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The Multiple Benefits of Minimally Invasive Spinal Surgery: Results Comparing Transforaminal Lumbar Interbody Fusion and Posterior Lumbar Fusion

Starkweather, Angela R.; Witek‐Janusek, Linda; Nockels, Russ P.; Peterson, Jonna; Mathews, Herb L.

Journal of Neuroscience Nursing: February 2008 - Volume 40 - Issue 1 - p 32–39
Then & Now

Minimally invasive transforaminal lumbar interbody fusion (TLIF) offers equivalent postoperative fusion rates compared to posterior lumbar fusion (PLF) and minimizes the amount of iatrogenic injury to the spinal muscles. The objective of this study was to examine the difference in pain perception, stress, mood disturbance, quality of life, and immunological indices throughout the perioperative course among patients undergoing TLIF and PLF. A prospective, nonrandomized descriptive design was used to evaluate these measures among patients undergoing TLIF (n = 17) or PLF (n = 18) at 1 week prior to surgery (T1), the day of surgery (T2), 24 hours postoperatively (T3), and 6 weeks postoperatively (T4). Among TLIF patients, pain, stress, fatigue, and mood disturbance were significantly decreased at the 6‐week followup visit (T4) compared to patients who underwent PLF. The TLIF group also demonstrated significantly higher levels (near baseline) of CD8 cells at T4 than the PLF group. Interleukin‐6 levels were significantly higher in the TLIF group as well, which may be an indicator of ongoing nerve regeneration and healing. Knowledge concerning the effect of pain and the psychological experience on immunity among individuals undergoing spinal fusion can help nurses tailor interventions to improve outcomes, regardless of the approach used.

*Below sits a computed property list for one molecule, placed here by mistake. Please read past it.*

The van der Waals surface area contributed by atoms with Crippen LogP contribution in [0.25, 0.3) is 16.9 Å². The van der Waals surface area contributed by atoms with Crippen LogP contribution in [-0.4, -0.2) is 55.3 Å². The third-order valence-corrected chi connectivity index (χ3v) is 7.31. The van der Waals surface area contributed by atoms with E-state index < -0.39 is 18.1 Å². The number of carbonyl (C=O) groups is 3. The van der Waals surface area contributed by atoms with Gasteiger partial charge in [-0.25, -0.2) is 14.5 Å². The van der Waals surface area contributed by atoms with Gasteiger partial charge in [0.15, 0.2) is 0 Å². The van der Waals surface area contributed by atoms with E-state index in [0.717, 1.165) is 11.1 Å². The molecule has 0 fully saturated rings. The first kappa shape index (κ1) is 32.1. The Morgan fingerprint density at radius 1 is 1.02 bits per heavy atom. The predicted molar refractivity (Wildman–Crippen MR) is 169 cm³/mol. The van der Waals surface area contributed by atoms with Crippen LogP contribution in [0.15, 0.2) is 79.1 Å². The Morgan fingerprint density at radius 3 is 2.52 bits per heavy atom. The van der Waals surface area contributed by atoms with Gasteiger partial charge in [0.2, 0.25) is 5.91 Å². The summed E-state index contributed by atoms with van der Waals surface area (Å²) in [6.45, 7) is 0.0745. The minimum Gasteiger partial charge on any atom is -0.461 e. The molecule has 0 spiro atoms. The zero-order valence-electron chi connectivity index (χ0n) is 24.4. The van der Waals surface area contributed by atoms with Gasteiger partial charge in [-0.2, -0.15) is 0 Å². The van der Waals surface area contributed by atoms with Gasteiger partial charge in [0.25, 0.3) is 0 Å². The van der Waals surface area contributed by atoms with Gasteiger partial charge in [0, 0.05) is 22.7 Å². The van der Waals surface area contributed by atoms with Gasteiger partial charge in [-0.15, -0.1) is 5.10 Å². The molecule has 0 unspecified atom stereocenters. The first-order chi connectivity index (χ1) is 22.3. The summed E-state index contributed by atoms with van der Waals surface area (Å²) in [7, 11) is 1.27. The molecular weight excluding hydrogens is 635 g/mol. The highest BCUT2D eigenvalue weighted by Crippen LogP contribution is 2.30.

Questions or comments about this article may be directed to Angela R. Starkweather, PhD RN ACNP, at starkweather@comcast.net. She is an assistant professor in the Intercollegiate College of Nursing at Washington State University, Spokane, WA.

Linda Witek‐Janusek, PhD RN, is a professor in the Niehoff School of Nursing at Loyola University Chicago, Chicago, IL.

Russ P. Nockels, MD, is vice chair of the Department of Neurological Surgery at Loyola University Medical Center, Maywood, IL.

Jonna Peterson, MS, is a laboratory technician in the Department of Microbiology and Immunology at Loyola University Medical Center, Maywood, IL.

Herb L. Mathews, PhD, is a professor in the Department of Microbiology and Immunology at Loyola University Chicago, Chicago, IL.

© 2008 American Association of Neuroscience Nurses